Centuries ago, Celtic Pilgrims would head out on Pilgrimage with a little money and a little food in a pouch, having no destination or plan.
The idea was pretty simple: rather than seeking God to illuminate the path they were walking and take away their fear as a result; instead they sought to walk into the fear of the unknown so their own souls would be illuminated.
Thing is, that is what the spiritual path is.
It’s not this certainty-driven, “3 reasons why you have nothing to fear” religion we’ve been sold. Every faith tradition, including the Christian one, has at its core the wisdom that in order to know God, we must encounter a death of sorts.
And this is the nature of pilgrimage: we walk into the unknown so that the part of us that would have us stay safe and in charge and certain and satisfied—and addicted—dies. That’s a painful thought. These pilgrims would have almost certainly been given to the idea that it was likely they would never return.
A pilgrimage requires true surrender.
But enlightenment was the goal: an experience of a God that would confound the wise and transform a person into the very likeness of Christ.
This is why this struggle in our sexuality is not—I repeat: NOT—a battle. It is actually the ancient tradition of Pilgrimage: a sacred journey. Because in it, we are faced with the unknown and all of the fears we’ve kept at bay for so long. If it is a battle, it is because we’ve been sold some idea that the spiritual life is one of war. And that just simply isn’t the case. There’s no authority in war, only violence that leaves us back where we started.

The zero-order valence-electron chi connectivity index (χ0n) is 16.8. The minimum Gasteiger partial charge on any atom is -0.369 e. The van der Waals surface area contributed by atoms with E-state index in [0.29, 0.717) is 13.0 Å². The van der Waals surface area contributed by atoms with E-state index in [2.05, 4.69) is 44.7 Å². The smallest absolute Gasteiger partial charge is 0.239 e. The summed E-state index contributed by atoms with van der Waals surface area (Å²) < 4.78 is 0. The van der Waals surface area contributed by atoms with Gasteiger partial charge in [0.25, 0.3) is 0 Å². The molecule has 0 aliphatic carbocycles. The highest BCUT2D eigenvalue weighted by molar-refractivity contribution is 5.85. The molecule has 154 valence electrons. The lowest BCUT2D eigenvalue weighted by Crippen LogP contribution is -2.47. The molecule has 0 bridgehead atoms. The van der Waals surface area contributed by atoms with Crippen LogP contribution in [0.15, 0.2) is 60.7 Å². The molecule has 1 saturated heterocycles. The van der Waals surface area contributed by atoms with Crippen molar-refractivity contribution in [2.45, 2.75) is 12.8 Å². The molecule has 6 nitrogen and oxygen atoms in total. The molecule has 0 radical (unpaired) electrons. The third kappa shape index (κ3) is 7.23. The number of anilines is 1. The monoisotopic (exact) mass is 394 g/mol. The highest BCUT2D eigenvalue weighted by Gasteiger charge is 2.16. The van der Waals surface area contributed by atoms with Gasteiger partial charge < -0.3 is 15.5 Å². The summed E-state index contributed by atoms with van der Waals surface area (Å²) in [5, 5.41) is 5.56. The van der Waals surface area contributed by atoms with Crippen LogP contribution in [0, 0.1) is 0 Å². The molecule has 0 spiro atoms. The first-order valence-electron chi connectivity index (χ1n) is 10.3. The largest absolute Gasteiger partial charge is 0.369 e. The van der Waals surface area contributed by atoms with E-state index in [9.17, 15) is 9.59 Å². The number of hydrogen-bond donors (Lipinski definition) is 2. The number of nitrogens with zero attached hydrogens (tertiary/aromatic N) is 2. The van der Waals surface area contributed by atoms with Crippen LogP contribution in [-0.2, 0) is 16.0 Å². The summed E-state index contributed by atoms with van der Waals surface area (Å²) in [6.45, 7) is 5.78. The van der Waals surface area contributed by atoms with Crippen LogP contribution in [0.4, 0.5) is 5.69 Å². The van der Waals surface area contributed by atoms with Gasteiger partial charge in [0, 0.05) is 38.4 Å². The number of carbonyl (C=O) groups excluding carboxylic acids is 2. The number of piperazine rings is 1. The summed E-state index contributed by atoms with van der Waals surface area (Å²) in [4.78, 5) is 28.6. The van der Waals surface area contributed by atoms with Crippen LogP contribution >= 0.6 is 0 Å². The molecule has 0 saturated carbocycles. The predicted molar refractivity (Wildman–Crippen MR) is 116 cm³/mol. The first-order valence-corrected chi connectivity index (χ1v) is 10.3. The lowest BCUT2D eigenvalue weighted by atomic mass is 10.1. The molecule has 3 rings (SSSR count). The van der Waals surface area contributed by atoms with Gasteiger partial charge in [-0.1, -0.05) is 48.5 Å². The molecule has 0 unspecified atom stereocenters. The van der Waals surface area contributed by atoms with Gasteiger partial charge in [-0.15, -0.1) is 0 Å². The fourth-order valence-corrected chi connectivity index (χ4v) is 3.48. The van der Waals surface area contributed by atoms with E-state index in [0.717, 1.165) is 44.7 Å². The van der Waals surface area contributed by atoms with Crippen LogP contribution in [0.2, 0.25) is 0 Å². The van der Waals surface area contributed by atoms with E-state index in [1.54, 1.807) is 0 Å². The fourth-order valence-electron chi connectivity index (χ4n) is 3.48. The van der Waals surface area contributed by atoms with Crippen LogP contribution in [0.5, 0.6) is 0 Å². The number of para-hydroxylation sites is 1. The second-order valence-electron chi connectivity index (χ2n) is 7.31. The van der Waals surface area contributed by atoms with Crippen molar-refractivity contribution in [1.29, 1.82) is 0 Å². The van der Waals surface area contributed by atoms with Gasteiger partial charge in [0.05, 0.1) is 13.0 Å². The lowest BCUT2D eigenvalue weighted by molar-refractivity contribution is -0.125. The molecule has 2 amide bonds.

[ctt title=”A pilgrimage requires true surrender.” tweet=””A pilgrimage requires true surrender.” – http://ctt.ec/vqdR3+ (by @sethtaylor40 @X3church)” coverup=”vqdR3″]
Jesus said that if we lived by the sword, then we would die by it. And he also said that we get the thing we seek and that the doors we knocked on would be opened to us.
So picture the pilgrim on the road…
[shortcode-variables slug=”mypilgrimage-inline”]He’s out of food. He’s out of money. He sees a door of a home near the path in the woods and decides that, rather than starve, he will knock on that door and see whether the homeowners open it. There are no guarantees of safety—only the hope that this God we all love to talk about and pray to is actually real and has actual power.
So the question here is obviously this: what doors are you knocking on as you move through this experience?
I challenge you to do something nuts: put down your sword. Turn around and close your eyes….maybe if you do that, you will be able to see the path in front of you that the Spirit is calling you to walk. Straight into the fear, and shame, and pain that you’ve been medicating with all this stuff.
If you see the path, then you know what you have to do. Take the first step and then you can find freedom.
The first step is all that matters right now.
Maybe that’s to tell someone for the first time. Maybe that’s to read a book or call a good counselor. Maybe you and your partner need to have a talk. Doesn’t matter: it’s different for all of us.
But I can’t emphasize this enough: the next step is all that matters and it’s the most important thing in the world. Blessings to all of those who are seeking to be illuminated within their own souls.
I’ll see you on the road.[shortcode-variables slug=”my-pilgrimage-bottom”]